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Let’s Get Pissed – The Difference Ways the World Gets Drunk

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April 1, 2024
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Exploring the ways in which different cultures approach the act of getting drunk reveals a fascinating tapestry of practices, traditions, and social norms that underscore the diverse human relationship with alcohol. Which is all a fancy way of saying we share different attitudes but a similar predilection for the goof juice. 

In Japan, the practice of “nomikai” plays a significant role in both professional and social settings. Nothing like drinking with your coworkers, especially if you have to wait to be released. Nomikai are drinking parties that typically take place in restaurants or izakayas after work. They are seen as crucial for team building and fostering relationships among colleagues. The ritual of pouring drinks for each other, rather than for oneself, emphasizes respect and communal bonding. Interestingly, the Japanese concept of “hansei” allows for a certain freedom within these gatherings; behaviors exhibited while drunk are often excused, and apologies the next day can reset the slate; a concept some mess nights should adopt. 

Russia’s relationship with vodka is well-documented and deeply ingrained in its cultural fabric. Vodka is often consumed in large gatherings, with toasts playing a significant role. A Russian toast is not merely a preamble to drinking but a moment of sincerity, humor, and sometimes, competition in eloquence. The ritualistic nature of these toasts, where everyone must drink after each one is proposed, reinforces a sense of unity and shared experience among a traditionally stuffy group. 

In contrast, the Italian approach to alcohol, particularly wine, is markedly different. Wine is an integral part of daily life and meals, consumed not for the sake of getting drunk but for enhancing the food and fostering conviviality at the table. The Italian culture emphasizes moderation, with the focus on enjoying the quality and the social interaction that accompanies the drinking experience. Yes, they often let the underage drink wine at dinner, but that’s no reason to let your kids raid the Natty Ice in the fridge. 

In the Nordic countries, particularly Sweden, the concept of “Systembolaget” – a government-owned chain of liquor stores – controls the sale of alcohol, reflecting a societal attempt to moderate consumption. However, this regulation has also given rise to a distinct drinking culture, where heavy drinking often takes place in private settings or during specific celebrations like the traditional “kräftskivor” (crayfish parties). The stark contrast between everyday moderation and occasional indulgence highlights the complex relationship these societies have with alcohol. The Finns have a concept called “pants drunk”, where you drink alone at home in your underwear with no intention of leaving the house.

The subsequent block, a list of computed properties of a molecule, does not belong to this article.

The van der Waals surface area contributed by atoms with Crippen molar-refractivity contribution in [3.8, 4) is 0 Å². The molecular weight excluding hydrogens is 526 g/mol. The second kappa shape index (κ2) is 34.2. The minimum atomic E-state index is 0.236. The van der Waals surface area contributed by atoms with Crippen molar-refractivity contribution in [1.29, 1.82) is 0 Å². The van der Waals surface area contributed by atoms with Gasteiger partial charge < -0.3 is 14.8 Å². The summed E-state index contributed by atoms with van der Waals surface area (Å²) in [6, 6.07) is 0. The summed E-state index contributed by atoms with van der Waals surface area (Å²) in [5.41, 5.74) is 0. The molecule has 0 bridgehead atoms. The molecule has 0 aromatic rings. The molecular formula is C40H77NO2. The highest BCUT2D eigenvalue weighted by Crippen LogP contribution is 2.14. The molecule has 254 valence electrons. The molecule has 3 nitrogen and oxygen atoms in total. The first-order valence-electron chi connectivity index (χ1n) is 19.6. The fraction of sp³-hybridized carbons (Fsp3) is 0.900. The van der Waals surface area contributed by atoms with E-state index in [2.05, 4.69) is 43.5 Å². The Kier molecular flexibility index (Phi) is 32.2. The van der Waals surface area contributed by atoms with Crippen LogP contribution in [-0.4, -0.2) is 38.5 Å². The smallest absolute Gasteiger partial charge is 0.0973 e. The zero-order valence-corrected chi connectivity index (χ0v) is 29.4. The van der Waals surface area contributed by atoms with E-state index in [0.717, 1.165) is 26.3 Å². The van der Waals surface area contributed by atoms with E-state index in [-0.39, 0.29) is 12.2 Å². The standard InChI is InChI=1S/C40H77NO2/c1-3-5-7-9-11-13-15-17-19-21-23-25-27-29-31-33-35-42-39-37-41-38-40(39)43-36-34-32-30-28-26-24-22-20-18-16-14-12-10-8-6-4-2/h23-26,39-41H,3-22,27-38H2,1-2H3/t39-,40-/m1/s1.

Lastly, the traditional South American drink of “chicha,” a type of fermented beverage made from maize, symbolizes a different historical and cultural relationship with alcohol. Indigenous to the region, the preparation and consumption of chicha are imbued with ritual significance, often associated with community gatherings and religious ceremonies. Of the reasons to knock a few back, praising a higher power isn’t the worst option. 

Across these diverse cultures, the common thread is that getting drunk is often more than just the act of consuming alcohol; it’s a gateway to understanding deeper societal values, relationships, and traditions. Whether through the formal rituals of a Russian toast, the communal bonds of a Japanese nomikai, the conviviality of an Italian dinner, the controlled indulgence of a Swedish celebration, or the sacred preparation of South American chicha, each practice offers insight into the complex ways cultures navigate the pleasures and perils of alcohol consumption.

Do keep in mind though, repeating this argument to 1st Sgt on Monday morning isn’t going to save you from that NJP.

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